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Short Selling Is A Bad Idea

I was talking with some people not too long ago and the topic of short selling came up. One person worked for a firm where he talked to customers who wanted to short sell and he knew all the logistics and paperwork of what needed to be done. Another person knew the concept pretty well, but there were quite a few folks who were completely unfamiliar with it.

The point I want you to know after reading this is that it doesn't matter, because you probably shouldn't be doing it.

What Is Short Selling?

First, I want to talk about a more common way to invest; buying long. Sounds funny, doesn't it? In industry jargon, if you go long something, it literally means to buy something. Talk about a bunch of people who try to sound more smart than they are. "I'm going long Apple" means "I'm buying Apple." The order of a long transaction matches how we buy most things in the world. First, we buy it. Then, we sell it.

Short selling, or selling short, or a short sale (we have to have at least three ways to say the same thing or it doesn't count as jargon), is just doing our more familiar transaction backward. First, we sell it. Then, we buy it. In order to sell before buying, you have to borrow it from someone. Then when you buy it back you can pay back your loan. I know it sounds counterintuitive, but let me give you a couple of examples.

Johnnie has done some research and he thinks Apple is a good investment (important: this is an example only) and thinks its price is going to go up. So he goes long English I meant to say he buys Apple. Years later Apple is worth a lot more, so Johnnie sells it for a profit.

Parker has also done some research and he thinks Amazon is a bad investment (important: this, too, is an example only) and thinks its price is going to go down. So he shorts Amazon...did it again...I meant to say he borrowed Amazon from his brokerage firm (like Fidelity or Schwab) and he sells it. A couple months pass and Amazon loses value. Parker then buys Amazon back at the lower price, returns his shares to his brokerage firm, and makes a nice profit.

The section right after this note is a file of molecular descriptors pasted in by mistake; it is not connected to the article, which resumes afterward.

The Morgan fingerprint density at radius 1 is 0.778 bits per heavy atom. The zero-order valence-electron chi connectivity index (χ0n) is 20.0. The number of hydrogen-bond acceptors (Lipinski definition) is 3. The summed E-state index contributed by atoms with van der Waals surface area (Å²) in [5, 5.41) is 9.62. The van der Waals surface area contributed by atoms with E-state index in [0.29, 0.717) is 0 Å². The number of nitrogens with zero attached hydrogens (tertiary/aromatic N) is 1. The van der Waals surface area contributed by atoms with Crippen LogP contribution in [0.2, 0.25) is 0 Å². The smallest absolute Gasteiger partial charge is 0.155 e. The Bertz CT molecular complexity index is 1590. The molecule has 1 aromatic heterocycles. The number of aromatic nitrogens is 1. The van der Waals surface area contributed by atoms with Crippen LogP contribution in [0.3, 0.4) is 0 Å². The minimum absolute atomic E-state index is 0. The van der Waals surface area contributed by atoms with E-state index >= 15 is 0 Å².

Why Do People Do It?

There are a few ways shorting can be utilized in a good financial plan. For example, if you have a lot of one particular stock, either because you worked for the company or it was left to you as an inheritance, you have what is known as concentration risk. You have a majority of your wealth tied up in one company. If something happens to that company you are in trouble. You could sell it and diversify, but the tax bill would be enormous. So people would short sell the company (not allowed anymore) or the industry or sector the company is in. That way you are protected from losing money without having the tax bill.

There are many more reasons people use short selling that are bad ideas. People place bets on individual stocks and bonds, industries, sectors, and markets. If you saw the movie, The Big Short, "short" in that title was referring to these guys figuring out a way to sell short mortgage-backed securities.

Why Not Do It?

Shorting is more risky than going long (did you understand that sentence?). If you buy something, the most money you can lose is your original investment. If you spent $100 on an investment, the lowest its value can go is $0. You would lose $100. If you shorted something worth $100 hoping that the price would drop, but the price went up to $300, you would have lost $200 (bought for $300, sold for $100). If the price went up to $1,000, you would have lost $900. There is unlimited loss potential with short selling.

Further, except for a few instances that apply to relatively few people, short selling goes against many of the tenets of a good investing. You should buy investments intending to hold them for a really long time; this is especially true of stocks. Short selling is a short term bet. You should buy entire markets using mutual funds and exchange-traded funds. With short selling you are picking and choosing individual companies (although, some people do short ETFs that follow entire markets, but it's still a short term bet, which is a bad idea).

Bottom Line

Don't try to get cute or complicated. This is your financial life we're talking about here. Keep it simple and spend your time doing things that you enjoy.



About the Author

Derek Hagen, CFA, CFP, FBS, CFT-I, CIPM is a speaker, writer, and coach specializing in financial psychology, meaning and valued living, resilience, and mindfulness.


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